When the cubs grow beyond two years of age, they are more or less independent and have learned to kill. This is the time they separate thus impacting the tiger sightings in national parks in an area. So, in an area where you were seeing 3-4 tigers daily, sightings just dry up there.



The territorial fight between males – Tiger Sightings in National Parks

Another best tiger sighting while on Tiger Safari in India could be a territorial fight. There are times when two male tigers fight over a territory or a tigress. If one tiger is injured it impacts the tiger sightings in national parks temporarily. If both the tigers are injured then again the sighting can be affected for a few days, depending on the nature and seriousness of the injury. When one male tiger dies then that void is filled by another tiger. But this can take some time.



Water can impact Tiger Sightings in National Parks

This is one of the most common factors that impact tiger sightings. If there is less rainfall in the area, and the water holes start to dry up, tigers start to wander more in search of water and food. This can lead to tiger fights between two big males. But a tiger will not mind sharing the water hole with a tigress and her cubs, or with a sub-adult tiger also till time the sub-adult behaves and does not challenge the big male.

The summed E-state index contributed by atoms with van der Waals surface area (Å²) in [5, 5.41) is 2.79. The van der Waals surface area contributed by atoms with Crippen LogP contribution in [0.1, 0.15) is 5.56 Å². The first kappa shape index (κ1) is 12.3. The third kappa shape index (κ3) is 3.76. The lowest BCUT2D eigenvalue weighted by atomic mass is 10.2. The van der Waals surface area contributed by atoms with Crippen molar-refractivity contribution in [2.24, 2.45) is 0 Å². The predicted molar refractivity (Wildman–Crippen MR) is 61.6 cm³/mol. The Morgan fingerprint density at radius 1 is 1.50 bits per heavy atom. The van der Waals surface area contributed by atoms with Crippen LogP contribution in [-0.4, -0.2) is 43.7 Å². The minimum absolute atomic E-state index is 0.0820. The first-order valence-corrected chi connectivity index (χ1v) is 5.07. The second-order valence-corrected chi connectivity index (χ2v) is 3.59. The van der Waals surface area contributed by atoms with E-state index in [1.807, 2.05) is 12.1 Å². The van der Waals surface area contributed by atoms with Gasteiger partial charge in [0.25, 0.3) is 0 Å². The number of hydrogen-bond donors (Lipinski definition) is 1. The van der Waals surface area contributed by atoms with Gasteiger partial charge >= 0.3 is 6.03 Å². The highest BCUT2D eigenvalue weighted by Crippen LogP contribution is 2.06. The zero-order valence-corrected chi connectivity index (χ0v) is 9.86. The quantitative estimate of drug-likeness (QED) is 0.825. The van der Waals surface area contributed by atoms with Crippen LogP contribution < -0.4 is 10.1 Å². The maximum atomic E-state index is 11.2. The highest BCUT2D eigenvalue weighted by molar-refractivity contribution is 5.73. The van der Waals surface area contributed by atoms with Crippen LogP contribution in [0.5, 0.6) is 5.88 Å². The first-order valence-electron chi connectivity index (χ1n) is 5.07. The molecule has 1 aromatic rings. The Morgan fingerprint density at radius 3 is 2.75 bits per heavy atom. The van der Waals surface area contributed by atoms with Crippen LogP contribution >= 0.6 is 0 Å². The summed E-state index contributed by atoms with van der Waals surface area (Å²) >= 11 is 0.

There are rare occasions when one has seen a big male, a tigress with her cubs, and a sub-adult tiger of another mother and father in the same water hole. Please see this rare video footage shot in Kanha National Park.



Video URL: https://www.youtube.com/watch?v=6RyLHUoK378

Lack of water can also reduce the food for prey animals thus getting them to migrate from an area which also leads the tigers to move.



Tiger on a kill

Tigers kill regularly. Depending on the size of their kill they can abstain from coming out on tracks during the safaris timings. If one tiger is on a sambar deer kill he will stay close to the kill and will be in the area for 3-4 days at least. During these times he will only go for visits to the water hole twice a day, or maybe a small walk. He will not leave the kill unattended for long.

So your chances of tiger sightings in national parks are if you position your vehicle close to a water hole. But if the water is available close to where he is eating then chances of his sightings become remote for those 3-4 days. A tiger might kill in the open but he will drag his kill to a point where he does not anticipate any disturbance from safari vehicles, or even the vultures and other scavengers until he is done.



Sudden changes in weather, temperature, overcast, and rainfall can impact Tiger Sightings in National Parks

If the temperature suddenly drops or increases it can alter the tiger sighting temporarily. Even a sudden rain will impact the tiger sighting. It is noted that if a tiger is walking and it starts to rain then he will continue walking. But if he is relaxing and it rains then he will move only when the rain stops. So if you happen to be in a park and the weather changes then your chances of seeing tigers during safaris are altered considerably.

By Sharad Kumar Vats